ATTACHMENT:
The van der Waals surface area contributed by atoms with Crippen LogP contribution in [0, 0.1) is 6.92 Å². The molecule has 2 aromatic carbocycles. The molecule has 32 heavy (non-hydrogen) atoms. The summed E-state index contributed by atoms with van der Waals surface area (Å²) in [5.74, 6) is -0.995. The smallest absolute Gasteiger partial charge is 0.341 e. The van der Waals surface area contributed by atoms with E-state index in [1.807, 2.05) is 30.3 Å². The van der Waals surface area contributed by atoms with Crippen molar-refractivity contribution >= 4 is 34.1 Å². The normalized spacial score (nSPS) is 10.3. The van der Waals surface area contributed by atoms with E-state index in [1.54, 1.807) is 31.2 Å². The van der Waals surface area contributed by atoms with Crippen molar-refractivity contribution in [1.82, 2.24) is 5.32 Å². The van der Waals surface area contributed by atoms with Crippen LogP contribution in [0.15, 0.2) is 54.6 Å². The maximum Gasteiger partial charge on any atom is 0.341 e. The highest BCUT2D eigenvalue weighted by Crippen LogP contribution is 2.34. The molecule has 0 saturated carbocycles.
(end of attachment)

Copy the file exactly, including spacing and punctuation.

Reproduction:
The van der Waals surface area contributed by atoms with Crippen LogP contribution in [0, 0.1) is 6.92 Å². The molecule has 2 aromatic carbocycles. The molecule has 32 heavy (non-hydrogen) atoms. The summed E-state index contributed by atoms with van der Waals surface area (Å²) in [5.74, 6) is -0.995. The smallest absolute Gasteiger partial charge is 0.341 e. The van der Waals surface area contributed by atoms with E-state index in [1.807, 2.05) is 30.3 Å². The van der Waals surface area contributed by atoms with Crippen molar-refractivity contribution >= 4 is 34.1 Å². The normalized spacial score (nSPS) is 10.3. The van der Waals surface area contributed by atoms with E-state index in [1.54, 1.807) is 31.2 Å². The van der Waals surface area contributed by atoms with Crippen molar-refractivity contribution in [1.82, 2.24) is 5.32 Å². The van der Waals surface area contributed by atoms with Crippen LogP contribution in [0.15, 0.2) is 54.6 Å². The maximum Gasteiger partial charge on any atom is 0.341 e. The highest BCUT2D eigenvalue weighted by Crippen LogP contribution is 2.34. The molecule has 0 saturated carbocycles.